Report on Appointment of Consul at Copenhagen, 10 January 1792

Report on Appointment of Consul at Copenhagen

The Secretary of State having received information that the Merchants and Merchandize of the United States are subject in Copenhagen and other ports of Denmark to considerable extra duties, from which they might probably be relieved by the presence of a Consul there;

Reports to the President of the United States: That it would be expedient to name a Consul, to be resident in the port of Copenhagen: That he has not been able to find that there is any citizen of the United States residing there: That there is a certain Hans Rodolph Saabye, a Danish subject and merchant of that place of good character, of wealth and distinction, and well qualified and disposed to act there for the United States, who would probably accept of the commission of Consul; but that that of Vice-Consul, hitherto given by the President to foreigners in ports where there was no proper American citizen, would probably not be accepted, because in this as in some other parts of Europe, usage has established it as a subordinate grade.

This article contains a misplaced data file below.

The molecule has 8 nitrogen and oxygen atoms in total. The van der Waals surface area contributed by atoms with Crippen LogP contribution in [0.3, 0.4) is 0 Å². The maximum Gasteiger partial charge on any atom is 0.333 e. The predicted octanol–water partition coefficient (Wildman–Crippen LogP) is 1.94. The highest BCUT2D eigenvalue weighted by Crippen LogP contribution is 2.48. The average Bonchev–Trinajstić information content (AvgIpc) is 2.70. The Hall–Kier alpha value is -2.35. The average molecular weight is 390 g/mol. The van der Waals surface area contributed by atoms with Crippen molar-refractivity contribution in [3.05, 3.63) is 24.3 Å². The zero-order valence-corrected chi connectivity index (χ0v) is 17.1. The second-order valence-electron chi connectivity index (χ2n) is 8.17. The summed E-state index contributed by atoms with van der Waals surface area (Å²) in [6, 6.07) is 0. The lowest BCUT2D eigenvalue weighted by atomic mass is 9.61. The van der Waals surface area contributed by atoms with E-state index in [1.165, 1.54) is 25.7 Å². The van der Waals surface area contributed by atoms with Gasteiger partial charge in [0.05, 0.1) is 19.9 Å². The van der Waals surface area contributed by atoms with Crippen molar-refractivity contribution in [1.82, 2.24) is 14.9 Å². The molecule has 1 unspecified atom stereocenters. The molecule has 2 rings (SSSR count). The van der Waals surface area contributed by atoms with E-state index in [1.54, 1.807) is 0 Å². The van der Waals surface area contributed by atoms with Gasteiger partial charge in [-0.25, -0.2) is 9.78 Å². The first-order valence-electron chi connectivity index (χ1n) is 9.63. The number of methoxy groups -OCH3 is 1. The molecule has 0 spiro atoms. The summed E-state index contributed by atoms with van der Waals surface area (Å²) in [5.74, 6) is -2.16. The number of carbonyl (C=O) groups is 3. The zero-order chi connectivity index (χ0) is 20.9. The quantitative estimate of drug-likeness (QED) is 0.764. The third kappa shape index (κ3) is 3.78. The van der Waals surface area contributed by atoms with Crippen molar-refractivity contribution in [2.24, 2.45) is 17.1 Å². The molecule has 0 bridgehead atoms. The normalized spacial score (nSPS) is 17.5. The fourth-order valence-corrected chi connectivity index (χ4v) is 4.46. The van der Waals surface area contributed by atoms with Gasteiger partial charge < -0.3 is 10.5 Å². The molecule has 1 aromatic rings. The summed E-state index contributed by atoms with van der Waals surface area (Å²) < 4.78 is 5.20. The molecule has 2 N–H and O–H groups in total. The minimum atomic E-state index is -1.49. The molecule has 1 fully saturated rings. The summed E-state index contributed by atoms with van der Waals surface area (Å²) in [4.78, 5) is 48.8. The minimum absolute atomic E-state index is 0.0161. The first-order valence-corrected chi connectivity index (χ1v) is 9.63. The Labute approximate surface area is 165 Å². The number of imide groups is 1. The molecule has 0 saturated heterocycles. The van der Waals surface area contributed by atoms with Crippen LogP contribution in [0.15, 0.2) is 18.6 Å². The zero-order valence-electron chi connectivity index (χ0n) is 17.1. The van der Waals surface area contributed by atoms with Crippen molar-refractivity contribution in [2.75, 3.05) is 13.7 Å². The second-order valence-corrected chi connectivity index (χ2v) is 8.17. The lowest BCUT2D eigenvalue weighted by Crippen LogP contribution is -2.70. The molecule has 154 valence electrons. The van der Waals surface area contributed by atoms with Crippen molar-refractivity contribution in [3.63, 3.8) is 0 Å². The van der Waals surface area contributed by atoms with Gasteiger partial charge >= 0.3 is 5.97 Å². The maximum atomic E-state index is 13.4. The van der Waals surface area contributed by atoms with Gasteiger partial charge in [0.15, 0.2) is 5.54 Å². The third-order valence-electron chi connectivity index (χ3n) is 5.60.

And that he is therefore of opinion, that the said Hans Rodolph Saabye should be nominated Consul of the United States of America for the port of Copenhagen, and such other places within the allegiance of his Danish Majesty as shall be nearer to the said port than to the residence of any other Consul or Vice-Consul of the United States within the same allegiance.

Th: Jefferson

PrC (DLC); in Remsen's hand, except for signature and date. Tr (DLC: Washington Papers); text incorporated in Washington's message to the Senate, dated 6 Mch. 1792, and prefaced with these words: “Gentlemen of the Senate—I lay before you the following Report which has been submitted to me by the Secretary of State”; this message is followed by another to the Senate of the same date nominating “Hans Rudolph Saaby, a Danish subject and Merchant of Copenhagen to be Consul for the United States of America for the Port of Copenhagen” (Fitzpatrick, Writings , xxxi, 496).